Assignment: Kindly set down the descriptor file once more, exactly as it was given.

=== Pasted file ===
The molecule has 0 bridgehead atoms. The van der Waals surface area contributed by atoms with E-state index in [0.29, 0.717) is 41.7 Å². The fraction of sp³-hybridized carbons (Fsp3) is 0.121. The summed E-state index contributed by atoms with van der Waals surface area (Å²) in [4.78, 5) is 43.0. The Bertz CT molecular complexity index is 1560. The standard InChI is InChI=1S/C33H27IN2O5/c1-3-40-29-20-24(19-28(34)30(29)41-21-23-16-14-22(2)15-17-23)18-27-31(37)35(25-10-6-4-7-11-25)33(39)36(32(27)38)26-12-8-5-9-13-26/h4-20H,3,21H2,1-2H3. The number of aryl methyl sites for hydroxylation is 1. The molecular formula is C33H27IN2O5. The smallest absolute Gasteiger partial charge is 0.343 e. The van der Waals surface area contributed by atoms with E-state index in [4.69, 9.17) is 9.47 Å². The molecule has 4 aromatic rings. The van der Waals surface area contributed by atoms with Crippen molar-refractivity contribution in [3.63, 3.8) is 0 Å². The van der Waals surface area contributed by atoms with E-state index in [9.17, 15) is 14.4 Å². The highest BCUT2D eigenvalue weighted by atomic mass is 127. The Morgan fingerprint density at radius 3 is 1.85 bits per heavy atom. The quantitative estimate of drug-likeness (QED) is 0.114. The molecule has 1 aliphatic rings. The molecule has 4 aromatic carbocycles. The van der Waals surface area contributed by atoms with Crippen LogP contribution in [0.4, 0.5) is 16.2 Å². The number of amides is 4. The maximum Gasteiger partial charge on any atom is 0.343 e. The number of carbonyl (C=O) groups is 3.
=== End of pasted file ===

The molecule has 0 bridgehead atoms. The van der Waals surface area contributed by atoms with E-state index in [0.29, 0.717) is 41.7 Å². The fraction of sp³-hybridized carbons (Fsp3) is 0.121. The summed E-state index contributed by atoms with van der Waals surface area (Å²) in [4.78, 5) is 43.0. The Bertz CT molecular complexity index is 1560. The standard InChI is InChI=1S/C33H27IN2O5/c1-3-40-29-20-24(19-28(34)30(29)41-21-23-16-14-22(2)15-17-23)18-27-31(37)35(25-10-6-4-7-11-25)33(39)36(32(27)38)26-12-8-5-9-13-26/h4-20H,3,21H2,1-2H3. The number of aryl methyl sites for hydroxylation is 1. The molecular formula is C33H27IN2O5. The smallest absolute Gasteiger partial charge is 0.343 e. The van der Waals surface area contributed by atoms with E-state index in [4.69, 9.17) is 9.47 Å². The molecule has 4 aromatic rings. The van der Waals surface area contributed by atoms with Crippen molar-refractivity contribution in [3.63, 3.8) is 0 Å². The van der Waals surface area contributed by atoms with E-state index in [9.17, 15) is 14.4 Å². The highest BCUT2D eigenvalue weighted by atomic mass is 127. The Morgan fingerprint density at radius 3 is 1.85 bits per heavy atom. The quantitative estimate of drug-likeness (QED) is 0.114. The molecule has 1 aliphatic rings. The molecule has 4 aromatic carbocycles. The van der Waals surface area contributed by atoms with Crippen LogP contribution in [0.4, 0.5) is 16.2 Å². The number of amides is 4. The maximum Gasteiger partial charge on any atom is 0.343 e. The number of carbonyl (C=O) groups is 3.